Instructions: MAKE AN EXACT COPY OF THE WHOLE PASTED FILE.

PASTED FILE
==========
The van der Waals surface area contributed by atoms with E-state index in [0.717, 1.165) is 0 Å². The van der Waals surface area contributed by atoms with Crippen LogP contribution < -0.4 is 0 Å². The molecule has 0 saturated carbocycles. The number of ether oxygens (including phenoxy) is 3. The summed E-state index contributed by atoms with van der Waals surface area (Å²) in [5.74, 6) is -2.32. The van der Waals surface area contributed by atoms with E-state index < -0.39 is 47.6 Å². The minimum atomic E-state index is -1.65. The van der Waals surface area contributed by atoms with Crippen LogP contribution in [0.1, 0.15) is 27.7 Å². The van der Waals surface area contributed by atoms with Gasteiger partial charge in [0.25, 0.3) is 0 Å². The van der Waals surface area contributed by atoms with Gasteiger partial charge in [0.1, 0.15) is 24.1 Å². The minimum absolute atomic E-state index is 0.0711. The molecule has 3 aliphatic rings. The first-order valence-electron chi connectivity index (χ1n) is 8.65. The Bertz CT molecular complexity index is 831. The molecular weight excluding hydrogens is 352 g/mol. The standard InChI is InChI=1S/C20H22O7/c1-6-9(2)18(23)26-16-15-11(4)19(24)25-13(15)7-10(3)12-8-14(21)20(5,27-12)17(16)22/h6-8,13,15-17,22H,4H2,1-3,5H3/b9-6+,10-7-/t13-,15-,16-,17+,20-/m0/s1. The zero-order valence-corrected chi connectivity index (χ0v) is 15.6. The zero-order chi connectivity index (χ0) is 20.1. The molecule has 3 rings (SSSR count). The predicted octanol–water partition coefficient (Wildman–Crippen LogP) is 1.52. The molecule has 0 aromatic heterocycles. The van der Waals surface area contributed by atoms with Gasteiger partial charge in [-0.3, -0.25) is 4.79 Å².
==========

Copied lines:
The van der Waals surface area contributed by atoms with E-state index in [0.717, 1.165) is 0 Å². The van der Waals surface area contributed by atoms with Crippen LogP contribution < -0.4 is 0 Å². The molecule has 0 saturated carbocycles. The number of ether oxygens (including phenoxy) is 3. The summed E-state index contributed by atoms with van der Waals surface area (Å²) in [5.74, 6) is -2.32. The van der Waals surface area contributed by atoms with E-state index < -0.39 is 47.6 Å². The minimum atomic E-state index is -1.65. The van der Waals surface area contributed by atoms with Crippen LogP contribution in [0.1, 0.15) is 27.7 Å². The van der Waals surface area contributed by atoms with Gasteiger partial charge in [0.25, 0.3) is 0 Å². The van der Waals surface area contributed by atoms with Gasteiger partial charge in [0.1, 0.15) is 24.1 Å². The minimum absolute atomic E-state index is 0.0711. The molecule has 3 aliphatic rings. The first-order valence-electron chi connectivity index (χ1n) is 8.65. The Bertz CT molecular complexity index is 831. The molecular weight excluding hydrogens is 352 g/mol. The standard InChI is InChI=1S/C20H22O7/c1-6-9(2)18(23)26-16-15-11(4)19(24)25-13(15)7-10(3)12-8-14(21)20(5,27-12)17(16)22/h6-8,13,15-17,22H,4H2,1-3,5H3/b9-6+,10-7-/t13-,15-,16-,17+,20-/m0/s1. The zero-order valence-corrected chi connectivity index (χ0v) is 15.6. The zero-order chi connectivity index (χ0) is 20.1. The molecule has 3 rings (SSSR count). The predicted octanol–water partition coefficient (Wildman–Crippen LogP) is 1.52. The molecule has 0 aromatic heterocycles. The van der Waals surface area contributed by atoms with Gasteiger partial charge in [-0.3, -0.25) is 4.79 Å².